DR ELLIE CANNON: Will my wife's carers be banned from visiting?

DR ELLIE CANNON: Will my wife’s carers be banned from visiting due to the coronavirus outbreak?

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I am in my 80s and have heart troubles. My wife has Alzheimer’s and lives at home. We’ve been told we should stay put, and not go out, but have carers that come in to help every day. Will they still be able to visit, and what will we do if they can’t?

First, let me offer some reassurance. Even in high-risk groups such as the over-80s and those with heart disease, the majority who contract coronavirus will not have severe illness.

The information from the Chinese cases showed that more than 80 per cent of patients – even the older ones with heart disease – would not suffer serious illness.

A reader asks Dr Ellie Cannon whether his wife’s carer will still be allowed to call to the house during the coronavirus outbreak or will he have to cope with this situation on his own

We have been told to socially distance to protect ourselves.

This means reducing close contact as much as possible, often defined as being within two metres of another person for more than 15 minutes.

You are not in isolation – that is for people or their households who have symptoms. So you could go out for a walk and some fresh air – that would do you good.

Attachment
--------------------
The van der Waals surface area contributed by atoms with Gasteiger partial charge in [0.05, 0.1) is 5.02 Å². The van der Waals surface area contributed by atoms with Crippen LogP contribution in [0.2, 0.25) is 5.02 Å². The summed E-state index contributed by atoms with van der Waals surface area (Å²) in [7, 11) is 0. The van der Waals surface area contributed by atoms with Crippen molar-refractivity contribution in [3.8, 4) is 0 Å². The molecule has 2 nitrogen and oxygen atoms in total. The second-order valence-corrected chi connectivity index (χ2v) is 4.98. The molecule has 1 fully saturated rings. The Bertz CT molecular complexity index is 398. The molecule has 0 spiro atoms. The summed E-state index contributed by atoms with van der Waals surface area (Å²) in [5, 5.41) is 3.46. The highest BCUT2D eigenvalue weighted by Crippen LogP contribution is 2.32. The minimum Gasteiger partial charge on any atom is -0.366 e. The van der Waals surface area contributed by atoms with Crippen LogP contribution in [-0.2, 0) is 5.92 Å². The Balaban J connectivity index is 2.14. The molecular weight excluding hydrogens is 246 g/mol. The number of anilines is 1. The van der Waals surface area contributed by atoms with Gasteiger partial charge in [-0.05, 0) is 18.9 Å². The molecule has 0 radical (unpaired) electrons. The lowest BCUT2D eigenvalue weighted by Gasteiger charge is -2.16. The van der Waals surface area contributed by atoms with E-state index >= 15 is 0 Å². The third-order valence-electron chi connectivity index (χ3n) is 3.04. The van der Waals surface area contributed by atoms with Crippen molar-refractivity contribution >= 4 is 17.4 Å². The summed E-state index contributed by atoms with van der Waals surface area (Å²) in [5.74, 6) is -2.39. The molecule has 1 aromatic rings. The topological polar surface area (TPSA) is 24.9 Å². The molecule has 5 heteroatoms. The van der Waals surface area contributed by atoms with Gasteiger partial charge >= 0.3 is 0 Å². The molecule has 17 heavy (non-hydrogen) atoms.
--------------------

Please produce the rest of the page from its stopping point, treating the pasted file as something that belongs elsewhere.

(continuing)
And since carers are essential to you and your wife, this kind of contact should not be avoided. They will absolutely still be able to visit you.

More from Dr Ellie Cannon for The Mail on Sunday…

They will be practising even more stringent hand hygiene than normal, and they will be careful about not coming if they are ill. If they are unable to visit due to isolation, the care agency or local authority team will send back-up. Do not be afraid to ask them to wash their hands when they come in.

I am in my late 40s and take blood pressure medicine. I’m confused about just who is high-risk. Should I be self-isolating?

We are all meant to be practising social distancing. This means having as little as possible physical contact with other people. Isolating means zero contact and is for people who have Covid-19 symptoms or are in the household of someone with symptoms.

Like everyone else, you should be minimising your contact with others. But it is more important for you, as we know that those with high blood pressure are considered more vulnerable.

So you need to be stricter. Every time you avoid coming into contact with other people or going to enclosed spaces where lots of people go, you are reducing your risk.

Stay at home as much as you can. Working from home, for instance, eliminates commuting – and the risk of sitting in an office all day with others who might transmit the virus.

They might be ill with low-level symptoms and unaware they’re spreading the infection, or simply have the virus on their hands after their commute.

There has been some discussion about high-blood-pressure medication and Covid-19.

The European Society of Cardiology has issued a statement to say that all patients with high blood pressure should continue their usual medication as there is no evidence that it is harmful during the infection.

For more information on precisely who is classed as being in high-risk groups for Covid-19, visit nhs.uk or Public Health England at gov.uk.

Family life must go on